640 F2d 1139 Rodriguez-Gonzalez v. Immigration and Naturalization Service

640 F.2d 1139

Gilberto RODRIGUEZ-GONZALEZ, Jose Luz Aquiando-Cortez et
al., Petitioners,

No. 79-7245.

United States Court of Appeals,
Ninth Circuit.

Argued and Submitted Oct. 7, 1980.
Decided April 3, 1981.

Jose Angel Rodriguez, Los Angeles, Cal., for petitioners.

Carolyn M. Reynolds, Los Angeles, Cal., for respondent.

Petition to Review a Decision of The U.S. Immigration & Naturalization Service.

Before HUG and FARRIS, Circuit Judges, and LUCAS,* District Judge.

FARRIS, Circuit Judge:

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Petitioners, five citizens of Mexico, seek review of an order of the Board of Immigration Appeals finding them deportable. We affirm.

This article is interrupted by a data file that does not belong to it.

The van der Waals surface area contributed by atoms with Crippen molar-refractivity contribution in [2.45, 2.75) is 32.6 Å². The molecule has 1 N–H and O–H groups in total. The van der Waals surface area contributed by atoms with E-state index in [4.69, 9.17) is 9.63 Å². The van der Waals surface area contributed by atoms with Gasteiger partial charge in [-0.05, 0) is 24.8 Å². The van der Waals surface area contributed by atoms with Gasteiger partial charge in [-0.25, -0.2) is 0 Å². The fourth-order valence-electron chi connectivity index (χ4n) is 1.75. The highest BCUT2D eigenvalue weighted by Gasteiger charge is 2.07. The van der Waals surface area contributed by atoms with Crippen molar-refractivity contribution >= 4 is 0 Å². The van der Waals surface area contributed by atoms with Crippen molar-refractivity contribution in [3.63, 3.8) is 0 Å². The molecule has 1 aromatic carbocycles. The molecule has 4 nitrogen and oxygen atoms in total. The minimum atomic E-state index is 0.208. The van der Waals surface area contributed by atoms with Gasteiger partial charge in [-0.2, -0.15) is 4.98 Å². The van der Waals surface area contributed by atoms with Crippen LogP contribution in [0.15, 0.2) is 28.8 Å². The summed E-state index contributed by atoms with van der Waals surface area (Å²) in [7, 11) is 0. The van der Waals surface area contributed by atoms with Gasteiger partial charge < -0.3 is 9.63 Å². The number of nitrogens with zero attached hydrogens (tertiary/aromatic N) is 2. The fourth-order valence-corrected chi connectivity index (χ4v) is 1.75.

Petitioners were interrogated in February and March of 1978 at their workplace, Vogue Coach Corp., by the Immigration and Naturalization Service. Immediately after interrogation, the INS arrested them for entry into the United States without inspection. See 8 U.S.C. § 1251(a)(2) (1976). On May 2, 1978, the petitioners, with their attorney, appeared at a joint deportation hearing. At the hearing, their attorney admitted that petitioners had entered without inspection but denied their deportability. In support of the denial, the attorney made an offer of proof that Vogue and the INS had agreed to interrogate, arrest, and commence deportation proceedings against petitioners in retaliation for the petitioners' union activities. The attorney accordingly argued that petitioners should not be deported because deportation would violate public policy. In addition, he contended that petitioners should not be deported because 1) they were unreasonably arrested in violation of their Fourth Amendment rights and 2) their arrest constituted a violation of the equality component of the Fifth Amendment due process clause.